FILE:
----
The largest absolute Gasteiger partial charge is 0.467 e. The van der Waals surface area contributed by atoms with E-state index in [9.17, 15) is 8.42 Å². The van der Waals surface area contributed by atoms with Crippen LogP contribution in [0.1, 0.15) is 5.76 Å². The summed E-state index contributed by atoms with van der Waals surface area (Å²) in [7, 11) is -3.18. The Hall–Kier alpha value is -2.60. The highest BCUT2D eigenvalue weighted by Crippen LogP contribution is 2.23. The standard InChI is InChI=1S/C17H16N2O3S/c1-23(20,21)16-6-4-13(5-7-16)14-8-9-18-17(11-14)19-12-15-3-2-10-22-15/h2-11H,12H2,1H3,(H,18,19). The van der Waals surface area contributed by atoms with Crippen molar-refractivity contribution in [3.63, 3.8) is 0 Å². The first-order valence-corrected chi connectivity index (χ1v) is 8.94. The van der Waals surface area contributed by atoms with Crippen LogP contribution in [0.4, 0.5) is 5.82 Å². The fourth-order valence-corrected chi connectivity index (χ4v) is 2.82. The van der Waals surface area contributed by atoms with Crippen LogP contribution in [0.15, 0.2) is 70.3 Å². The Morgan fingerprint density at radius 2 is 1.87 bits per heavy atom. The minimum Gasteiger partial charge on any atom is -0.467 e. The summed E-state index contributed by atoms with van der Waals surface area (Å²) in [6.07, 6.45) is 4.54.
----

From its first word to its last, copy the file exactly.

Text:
The largest absolute Gasteiger partial charge is 0.467 e. The van der Waals surface area contributed by atoms with E-state index in [9.17, 15) is 8.42 Å². The van der Waals surface area contributed by atoms with Crippen LogP contribution in [0.1, 0.15) is 5.76 Å². The summed E-state index contributed by atoms with van der Waals surface area (Å²) in [7, 11) is -3.18. The Hall–Kier alpha value is -2.60. The highest BCUT2D eigenvalue weighted by Crippen LogP contribution is 2.23. The standard InChI is InChI=1S/C17H16N2O3S/c1-23(20,21)16-6-4-13(5-7-16)14-8-9-18-17(11-14)19-12-15-3-2-10-22-15/h2-11H,12H2,1H3,(H,18,19). The van der Waals surface area contributed by atoms with Crippen molar-refractivity contribution in [3.63, 3.8) is 0 Å². The first-order valence-corrected chi connectivity index (χ1v) is 8.94. The van der Waals surface area contributed by atoms with Crippen LogP contribution in [0.4, 0.5) is 5.82 Å². The fourth-order valence-corrected chi connectivity index (χ4v) is 2.82. The van der Waals surface area contributed by atoms with Crippen LogP contribution in [0.15, 0.2) is 70.3 Å². The Morgan fingerprint density at radius 2 is 1.87 bits per heavy atom. The minimum Gasteiger partial charge on any atom is -0.467 e. The summed E-state index contributed by atoms with van der Waals surface area (Å²) in [6.07, 6.45) is 4.54.